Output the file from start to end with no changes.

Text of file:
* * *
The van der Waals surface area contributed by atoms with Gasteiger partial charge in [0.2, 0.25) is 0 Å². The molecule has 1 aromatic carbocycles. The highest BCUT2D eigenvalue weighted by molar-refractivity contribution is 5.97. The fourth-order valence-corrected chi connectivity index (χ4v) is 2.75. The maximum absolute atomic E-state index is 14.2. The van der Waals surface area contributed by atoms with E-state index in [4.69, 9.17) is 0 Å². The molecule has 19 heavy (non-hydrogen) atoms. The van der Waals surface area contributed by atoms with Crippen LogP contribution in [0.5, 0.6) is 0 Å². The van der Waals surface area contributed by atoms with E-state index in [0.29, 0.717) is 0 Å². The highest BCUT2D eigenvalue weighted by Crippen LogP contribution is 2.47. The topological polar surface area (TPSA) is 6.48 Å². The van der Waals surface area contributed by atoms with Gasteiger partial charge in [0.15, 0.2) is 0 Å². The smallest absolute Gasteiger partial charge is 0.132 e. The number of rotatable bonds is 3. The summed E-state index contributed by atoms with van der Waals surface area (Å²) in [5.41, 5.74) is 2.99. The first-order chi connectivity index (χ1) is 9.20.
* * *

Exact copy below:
The van der Waals surface area contributed by atoms with Gasteiger partial charge in [0.2, 0.25) is 0 Å². The molecule has 1 aromatic carbocycles. The highest BCUT2D eigenvalue weighted by molar-refractivity contribution is 5.97. The fourth-order valence-corrected chi connectivity index (χ4v) is 2.75. The maximum absolute atomic E-state index is 14.2. The van der Waals surface area contributed by atoms with E-state index in [4.69, 9.17) is 0 Å². The molecule has 19 heavy (non-hydrogen) atoms. The van der Waals surface area contributed by atoms with Crippen LogP contribution in [0.5, 0.6) is 0 Å². The van der Waals surface area contributed by atoms with E-state index in [0.29, 0.717) is 0 Å². The highest BCUT2D eigenvalue weighted by Crippen LogP contribution is 2.47. The topological polar surface area (TPSA) is 6.48 Å². The van der Waals surface area contributed by atoms with Gasteiger partial charge in [0.15, 0.2) is 0 Å². The smallest absolute Gasteiger partial charge is 0.132 e. The number of rotatable bonds is 3. The summed E-state index contributed by atoms with van der Waals surface area (Å²) in [5.41, 5.74) is 2.99. The first-order chi connectivity index (χ1) is 9.20.